Moreover, we find that there is an inadequate foundation for Gouvier's opinion on causation. As we stated in Viterbo v. Dow Chemical Co.,7 " [i]f an opinion is fundamentally unsupported, then it offers no expert assistance to the jury". On this medical issue, Gouvier does not rely on medical tests for his opinion. Rather, he refers to studies suggesting a link between stress and illness, but he is unable to support their application to this case. "Without more than credentials and a subjective opinion, an expert's testimony that 'it is so' is not admissible."8 Here, we have determined that Gouvier's credentials do not qualify him as an expert on this issue. Clearly, then, his subjective opinion on this medical issue is not admissible.
Having concluded that the district court erred in permitting Gouvier to testify on the link, between stress and heart disease, we next consider whether Illinois Central was substantially prejudiced by the evidence. We are mindful that the standard by which evidence of causation is measured in suits under the Federal Employers' Liability Act is less stringent than in other cases. The test is "whether the proofs justify with reason the conclusion that the employer's negligence played any part, even the slightest, in producing the injury or death for which damages are sought".9 Still, the plaintiff must show more than a possibility that a causal relation existed.10
Without considering the improperly admitted evidence,11 the plaintiff is unable to prove causation. Dr. Mundinger, the plaintiff's heart surgeon, testified that although it is somewhat speculative, it is generally true that "stressful situations exacerbate and possibly accelerate the development of coronary artery disease". He later retreated somewhat from this position, stating that stress would not actually contribute to anatomical blockage, but it could contribute to the increasing manifestation of the coronary artery disease. Significantly, the surgeon never suggested that stress played any role in worsening Edmonds's condition. The same is true for the other cardiologists who testified at trial: they agreed that stress could affect an individual's heart condition, but none of them opined that stress affected Edmonds's heart condition.
Edmonds correctly identifies two cases that uphold findings that stress contributed to heart disease. An examination of these cases, however, serves to highlight the weakness of the plaintiff's evidence in this case. Cardwell v. Chesapeake & Ohio Railway Co.,12 is one such case. There was evidence at trial that, after a work-related accident, the plaintiff suffered from anxiety and depression. The plaintiff's expert medical witness testified that those factors "played a dominant role in the aggravation of pre-existing coronary arteriosclerosis and played a dominant role in the precipitation of myocardial infarction ...".13 Edmonds can point to no such testimony in this case (except that of the psychologist, Gouvier). Steele v. Louisville & Nashville Railroad Co.,14 is to the same effect. The plaintiff suffered a partially disabling accident. Thereafter, because of his limited social and economic abilities, he experienced frustration and stress. Several years after the initial trauma, the plaintiff suffered an acute myocardial infarction. At trial, the plaintiff's medical expert gave his opinion on the connection between the two events: " [T]here is a very strong probability that the injury ..., the pain ..., and the duress of unemployment played a strong role in accelerating the cause of any preexisting coronary heart disease ...".15 Again, Edmonds can point to no comparable testimony.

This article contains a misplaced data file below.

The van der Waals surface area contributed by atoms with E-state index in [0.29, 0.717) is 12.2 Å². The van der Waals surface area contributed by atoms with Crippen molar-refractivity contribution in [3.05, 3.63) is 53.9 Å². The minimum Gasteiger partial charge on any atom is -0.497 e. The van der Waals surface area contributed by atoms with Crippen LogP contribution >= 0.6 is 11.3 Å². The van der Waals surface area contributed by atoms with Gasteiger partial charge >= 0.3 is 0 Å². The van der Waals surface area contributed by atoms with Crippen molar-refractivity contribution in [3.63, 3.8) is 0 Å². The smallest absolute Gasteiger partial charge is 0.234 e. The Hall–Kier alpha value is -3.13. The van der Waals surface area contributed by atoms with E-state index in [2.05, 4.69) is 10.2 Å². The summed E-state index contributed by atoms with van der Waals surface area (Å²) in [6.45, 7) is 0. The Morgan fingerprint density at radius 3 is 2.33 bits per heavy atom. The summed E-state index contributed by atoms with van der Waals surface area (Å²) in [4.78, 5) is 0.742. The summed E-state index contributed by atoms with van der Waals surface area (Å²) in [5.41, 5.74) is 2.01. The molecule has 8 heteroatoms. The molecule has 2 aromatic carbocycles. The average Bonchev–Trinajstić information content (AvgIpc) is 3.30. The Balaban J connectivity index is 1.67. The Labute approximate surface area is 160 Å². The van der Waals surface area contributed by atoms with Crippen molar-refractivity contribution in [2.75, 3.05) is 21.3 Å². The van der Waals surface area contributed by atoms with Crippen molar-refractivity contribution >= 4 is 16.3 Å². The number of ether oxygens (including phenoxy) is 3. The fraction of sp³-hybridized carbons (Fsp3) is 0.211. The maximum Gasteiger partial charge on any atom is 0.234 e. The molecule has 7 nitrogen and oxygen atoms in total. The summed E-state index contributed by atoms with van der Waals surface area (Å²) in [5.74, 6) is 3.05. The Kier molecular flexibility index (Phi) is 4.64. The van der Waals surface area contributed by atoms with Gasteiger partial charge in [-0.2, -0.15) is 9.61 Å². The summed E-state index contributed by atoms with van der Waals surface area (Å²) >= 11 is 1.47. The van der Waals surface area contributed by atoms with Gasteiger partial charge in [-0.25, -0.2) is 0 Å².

We find that the district court committed manifest error in permitting a psychologist to testify on the medical effects of stress. This ruling substantially prejudiced the defendant's rights; the properly admitted evidence on this subject is extremely weak and, by itself, is insufficient to prove a causative link between the plaintiff's stress and the deterioration of his heart condition. Accordingly, we remand for a new trial on damages. The plaintiff should have the opportunity to prove that stress from the accident played a role in his heart condition, because he was justified in relying on the admission of Gouvier's testimony.
AFFIRMED in part, REVERSED and REMANDED in part.
45 U.S.C. § 51 et seq
The jury found Edmonds five percent at fault, but it concluded that Edmonds's negligence did not contribute to his injuries
Illinois Central states that the principal issue in this case is: " [w]hether the district court erred in denying Illinois Central's Motion for New Trial and Alternatively for Remittitur and is awarding judgment in favor of Jack R. Edmonds?" Illinois Central urges that the district court abused its discretion in denying its motion because the great weight of the properly received evidence was against the verdict. At the heart of its argument is the proposition that the court erred in admitting certain expert testimony on the issue of causation
We believe that the more appropriate tack is to address the evidentiary ruling head on. The challenge to the denial of the motion for new trial seems to be a circuitous route to address the propriety of the court's ruling to admit the contested testimony.
Edmonds contends that Illinois Central failed to perserve this point of error for review. On cross-examination, counsel for Illinois Central questioned Gouvier on his diagnosis of chronic post-traumatic stress disorder. Gouvier testified that the first element one looks for in diagnosing that disorder is a "stressor" that would evoke significant symptoms of distress. Counsel for Illinois Central asked Gouvier whether a triple bypass operation was a stressor that would cause post-traumatic stress disorder. Gouvier responded that he was certain that was the case. He then digressed to his theory that stress from the accident "may have in fact helped to precipitate his heart problems". Illinois Central's failure to object to this nonresponsive answer, after already having objected to the witness's testifying on this subject, does not prevent it from raising the issue on appeal
Page v. Barko Hydraulics, 673 F.2d 134, 139 (5th Cir. 1982)
Hardy v. Chemetron Corp., 870 F.2d 1007, 1009 (5th Cir. 1989)
826 F.2d 420, 422 (5th Cir. 1987)
Id. at 424
Moody v. Maine Cent. R.R., 823 F.2d 693, 695 (1st Cir. 1987)
It is clear that Gouvier's testimony was the most compelling on the existence of a causative link. The district court quoted his testimony at length in its denial of Illinois Central's motion for new trial
504 F.2d 444 (6th Cir. 1974)
Id. at 447
506 F.2d 315 (6th Cir. 1974)
Id. at 318